Living Better With Lung Conditions
Tim McCumber’s chronic obstructive pulmonary disease (COPD) got very bad, very quickly.
“I knew I was sick, and I knew my breathing was bad,” said the 61-year-old Riva resident. “Then I got double pneumonia. From the moment the doctors in the emergency room saw me, I was on oxygen 24 hours a day until I got my double lung transplant.”
That was May 2006. Today, Mr. McCumber contentedly tends to his bonsai collection, gardens, cooks, and plays “a little music” on his guitar.
What kept him on the road to recovery after surgery was his dedicated participation in the AAMC Pulmonary Rehabilitation program, an activity he continues to this day, three days a week.
“Dr. Howard Young, my pulmonary physician, sent me to the center when I was diagnosed with COPD,” said Mr. McCumber. “I was trying to stay well enough to stay on the lung transplant list, but I was becoming so ill that I was at risk for not being eligible for a transplant.”
By now retired from Verizon after 36 years of service, Mr. McCumber focused his energies on his health. He became a rehab regular one year before the surgery.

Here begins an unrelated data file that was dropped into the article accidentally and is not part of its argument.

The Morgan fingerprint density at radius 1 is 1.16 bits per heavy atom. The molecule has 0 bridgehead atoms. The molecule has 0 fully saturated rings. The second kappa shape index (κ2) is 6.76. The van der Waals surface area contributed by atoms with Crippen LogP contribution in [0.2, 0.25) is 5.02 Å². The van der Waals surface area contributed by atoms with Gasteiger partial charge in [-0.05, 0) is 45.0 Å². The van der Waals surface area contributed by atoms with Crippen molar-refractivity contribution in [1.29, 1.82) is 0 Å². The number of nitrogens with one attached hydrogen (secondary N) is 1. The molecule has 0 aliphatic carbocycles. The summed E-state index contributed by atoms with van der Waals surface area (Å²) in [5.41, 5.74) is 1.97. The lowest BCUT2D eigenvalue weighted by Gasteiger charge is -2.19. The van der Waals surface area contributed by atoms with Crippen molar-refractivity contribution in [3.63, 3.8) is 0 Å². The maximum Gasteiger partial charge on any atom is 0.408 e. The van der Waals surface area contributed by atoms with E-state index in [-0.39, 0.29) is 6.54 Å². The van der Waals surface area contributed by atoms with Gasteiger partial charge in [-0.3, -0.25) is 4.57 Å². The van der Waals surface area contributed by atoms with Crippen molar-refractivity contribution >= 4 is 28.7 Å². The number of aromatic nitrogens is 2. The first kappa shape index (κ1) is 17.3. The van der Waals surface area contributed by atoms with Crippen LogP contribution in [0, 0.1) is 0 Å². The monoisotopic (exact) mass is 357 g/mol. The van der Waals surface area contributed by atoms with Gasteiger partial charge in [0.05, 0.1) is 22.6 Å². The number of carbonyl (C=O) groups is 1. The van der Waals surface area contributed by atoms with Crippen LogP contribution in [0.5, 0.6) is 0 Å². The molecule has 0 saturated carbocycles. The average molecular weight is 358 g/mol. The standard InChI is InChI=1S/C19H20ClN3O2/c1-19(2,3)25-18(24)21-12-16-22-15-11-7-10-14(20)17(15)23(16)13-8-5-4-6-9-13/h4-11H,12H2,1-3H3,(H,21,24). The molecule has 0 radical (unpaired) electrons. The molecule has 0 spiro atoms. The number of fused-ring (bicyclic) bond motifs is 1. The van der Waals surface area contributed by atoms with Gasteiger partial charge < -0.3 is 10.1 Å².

“In many cases, rehabilitation does more for the symptomatic patient with severe lung disease, like pulmonary fibrosis or emphysema, than medications,” said Dr. Young. Exercise and activity help reduce shortness of breath, build muscle strength and increase endurance, he said.
Rather than view his three days a week in rehab as a drag, Mr. McCumber sees it as an opportunity. “It’s the most positive thing that has happened to me. I love the staff. I enjoy meeting the patients who are going through what I went through. These are people who are trying to get better, trying to have a better quality of life. They should be proud of themselves.”
For Email Marketing you can trust